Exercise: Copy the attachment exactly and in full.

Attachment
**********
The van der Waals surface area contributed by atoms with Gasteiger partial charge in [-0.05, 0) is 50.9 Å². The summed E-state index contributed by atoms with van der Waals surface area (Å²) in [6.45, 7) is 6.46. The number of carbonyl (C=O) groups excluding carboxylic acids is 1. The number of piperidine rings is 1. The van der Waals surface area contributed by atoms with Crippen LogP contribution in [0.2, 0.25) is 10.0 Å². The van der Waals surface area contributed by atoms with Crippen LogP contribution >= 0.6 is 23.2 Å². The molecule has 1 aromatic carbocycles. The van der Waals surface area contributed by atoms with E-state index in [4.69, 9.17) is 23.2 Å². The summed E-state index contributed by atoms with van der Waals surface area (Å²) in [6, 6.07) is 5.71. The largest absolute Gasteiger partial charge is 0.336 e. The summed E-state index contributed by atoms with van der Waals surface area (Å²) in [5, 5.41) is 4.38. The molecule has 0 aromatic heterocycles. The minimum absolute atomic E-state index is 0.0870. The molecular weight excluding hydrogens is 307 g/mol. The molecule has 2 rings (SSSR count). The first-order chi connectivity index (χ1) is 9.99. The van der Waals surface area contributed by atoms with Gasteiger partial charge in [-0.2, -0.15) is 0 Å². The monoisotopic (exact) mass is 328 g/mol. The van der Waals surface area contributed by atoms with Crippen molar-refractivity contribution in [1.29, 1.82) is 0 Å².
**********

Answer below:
The van der Waals surface area contributed by atoms with Gasteiger partial charge in [-0.05, 0) is 50.9 Å². The summed E-state index contributed by atoms with van der Waals surface area (Å²) in [6.45, 7) is 6.46. The number of carbonyl (C=O) groups excluding carboxylic acids is 1. The number of piperidine rings is 1. The van der Waals surface area contributed by atoms with Crippen LogP contribution in [0.2, 0.25) is 10.0 Å². The van der Waals surface area contributed by atoms with Crippen LogP contribution >= 0.6 is 23.2 Å². The molecule has 1 aromatic carbocycles. The van der Waals surface area contributed by atoms with E-state index in [4.69, 9.17) is 23.2 Å². The summed E-state index contributed by atoms with van der Waals surface area (Å²) in [6, 6.07) is 5.71. The largest absolute Gasteiger partial charge is 0.336 e. The summed E-state index contributed by atoms with van der Waals surface area (Å²) in [5, 5.41) is 4.38. The molecule has 0 aromatic heterocycles. The minimum absolute atomic E-state index is 0.0870. The molecular weight excluding hydrogens is 307 g/mol. The molecule has 2 rings (SSSR count). The first-order chi connectivity index (χ1) is 9.99. The van der Waals surface area contributed by atoms with Gasteiger partial charge in [-0.2, -0.15) is 0 Å². The monoisotopic (exact) mass is 328 g/mol. The van der Waals surface area contributed by atoms with Crippen molar-refractivity contribution in [1.29, 1.82) is 0 Å².